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I don't find horticulture-grade pumice available locally. So, I bought some scoria and sifted it. I got three grain sizes, with two shown here: scoria grain size

The third is whatever passed through the finest sieve. It is the finest, still coarser than regular sand but full of dust. I have kept it until I find what to do with it.

My question - Which to use for the following plants: Haworthia, Gasteria, Aloe, Echeveria and its allied species. Is the finer grain of any use?

My climate - Csa according to the köppen climate classification: hot Mediterranean.

Edit: Climatic data for Tel-Aviv in this link. No rainfall in summer (but very humid), high rainfall in winter.

Do I need to add water-retaining mediums, such as peat or vermiculite? I grow my collection items in unglazed pots. Rooted cuttings from trimming are grown in plastic pots.

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You don't mention where you are, but peat and vermiculite are two of the least desirable water retention materials to use, in my opinion. Calcined clay, or oil absorbent, pumice, etc are much preferred. The oil absorbent is found in autoparts stores. Coconut coir is superior to peat in that it is much easier to rewet once it dries and it doesn't break down as quickly. Are there any hydroponic stores near you? They usually have this sort of material.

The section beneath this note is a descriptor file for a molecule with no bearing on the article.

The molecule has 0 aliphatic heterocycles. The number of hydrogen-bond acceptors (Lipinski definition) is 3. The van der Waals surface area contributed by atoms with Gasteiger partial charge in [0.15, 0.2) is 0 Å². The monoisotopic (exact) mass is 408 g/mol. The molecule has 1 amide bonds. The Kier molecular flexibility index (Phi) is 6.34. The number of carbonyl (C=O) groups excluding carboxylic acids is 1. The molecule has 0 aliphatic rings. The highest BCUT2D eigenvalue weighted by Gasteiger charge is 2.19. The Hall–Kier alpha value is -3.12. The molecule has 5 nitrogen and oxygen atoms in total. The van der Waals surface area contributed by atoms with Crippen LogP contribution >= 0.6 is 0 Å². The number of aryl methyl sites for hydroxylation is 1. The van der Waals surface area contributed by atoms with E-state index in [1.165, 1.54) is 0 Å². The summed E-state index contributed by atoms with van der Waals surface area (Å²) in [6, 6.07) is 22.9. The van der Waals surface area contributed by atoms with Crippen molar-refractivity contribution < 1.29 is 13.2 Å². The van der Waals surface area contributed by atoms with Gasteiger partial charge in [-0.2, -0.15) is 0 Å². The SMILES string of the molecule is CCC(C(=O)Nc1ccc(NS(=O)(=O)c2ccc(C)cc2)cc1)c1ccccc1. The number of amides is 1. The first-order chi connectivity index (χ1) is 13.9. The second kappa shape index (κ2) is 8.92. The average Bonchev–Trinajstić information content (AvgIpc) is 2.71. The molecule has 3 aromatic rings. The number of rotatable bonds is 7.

• Just added climate & location info. – Christmas Snow Apr 29 at 13:24
  • Hydroponic clay is available. Tell me if this is the correct grain size: university.upstartfarmers.com/blog/… – Christmas Snow Apr 29 at 17:22
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    That stuff is pretty big. I usually find material that is a little bigger than rice grains, or about the size of orzo. The page also mentions that hydroton doesn't absorb water very well. Maybe you can find oil absorbent or cat litter. The type you want has been baked so it absorbs but doesn't dissolve. There has to be a solution of some sort! – Tim Nevins Apr 29 at 21:05

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